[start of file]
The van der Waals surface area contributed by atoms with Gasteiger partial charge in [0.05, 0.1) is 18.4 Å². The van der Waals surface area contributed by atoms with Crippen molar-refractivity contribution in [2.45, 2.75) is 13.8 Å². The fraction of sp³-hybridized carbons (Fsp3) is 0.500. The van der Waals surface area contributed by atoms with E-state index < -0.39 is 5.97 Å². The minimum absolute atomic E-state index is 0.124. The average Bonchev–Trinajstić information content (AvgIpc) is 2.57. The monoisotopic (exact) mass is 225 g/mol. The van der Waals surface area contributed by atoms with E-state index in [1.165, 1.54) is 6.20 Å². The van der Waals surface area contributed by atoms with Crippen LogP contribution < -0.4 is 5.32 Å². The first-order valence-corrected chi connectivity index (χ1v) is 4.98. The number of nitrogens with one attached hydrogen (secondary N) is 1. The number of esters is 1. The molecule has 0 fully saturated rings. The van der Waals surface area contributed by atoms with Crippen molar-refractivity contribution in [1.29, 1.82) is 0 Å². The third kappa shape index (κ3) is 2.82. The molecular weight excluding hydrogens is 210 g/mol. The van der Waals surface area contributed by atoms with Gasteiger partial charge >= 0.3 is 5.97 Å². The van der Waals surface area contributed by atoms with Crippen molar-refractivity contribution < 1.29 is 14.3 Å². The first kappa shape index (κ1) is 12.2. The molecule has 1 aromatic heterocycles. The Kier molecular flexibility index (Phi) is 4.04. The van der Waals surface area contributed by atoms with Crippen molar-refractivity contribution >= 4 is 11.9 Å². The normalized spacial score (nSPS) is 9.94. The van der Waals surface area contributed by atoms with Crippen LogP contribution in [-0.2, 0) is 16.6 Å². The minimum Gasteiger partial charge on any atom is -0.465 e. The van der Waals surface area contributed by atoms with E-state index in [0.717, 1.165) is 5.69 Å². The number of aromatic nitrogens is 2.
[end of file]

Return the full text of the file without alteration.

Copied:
The van der Waals surface area contributed by atoms with Gasteiger partial charge in [0.05, 0.1) is 18.4 Å². The van der Waals surface area contributed by atoms with Crippen molar-refractivity contribution in [2.45, 2.75) is 13.8 Å². The fraction of sp³-hybridized carbons (Fsp3) is 0.500. The van der Waals surface area contributed by atoms with E-state index < -0.39 is 5.97 Å². The minimum absolute atomic E-state index is 0.124. The average Bonchev–Trinajstić information content (AvgIpc) is 2.57. The monoisotopic (exact) mass is 225 g/mol. The van der Waals surface area contributed by atoms with E-state index in [1.165, 1.54) is 6.20 Å². The van der Waals surface area contributed by atoms with Crippen LogP contribution < -0.4 is 5.32 Å². The first-order valence-corrected chi connectivity index (χ1v) is 4.98. The number of nitrogens with one attached hydrogen (secondary N) is 1. The number of esters is 1. The molecule has 0 fully saturated rings. The van der Waals surface area contributed by atoms with Crippen molar-refractivity contribution in [1.29, 1.82) is 0 Å². The third kappa shape index (κ3) is 2.82. The molecular weight excluding hydrogens is 210 g/mol. The van der Waals surface area contributed by atoms with Gasteiger partial charge >= 0.3 is 5.97 Å². The van der Waals surface area contributed by atoms with Crippen molar-refractivity contribution < 1.29 is 14.3 Å². The first kappa shape index (κ1) is 12.2. The molecule has 1 aromatic heterocycles. The Kier molecular flexibility index (Phi) is 4.04. The van der Waals surface area contributed by atoms with Crippen molar-refractivity contribution >= 4 is 11.9 Å². The normalized spacial score (nSPS) is 9.94. The van der Waals surface area contributed by atoms with Crippen LogP contribution in [-0.2, 0) is 16.6 Å². The minimum Gasteiger partial charge on any atom is -0.465 e. The van der Waals surface area contributed by atoms with E-state index in [0.717, 1.165) is 5.69 Å². The number of aromatic nitrogens is 2.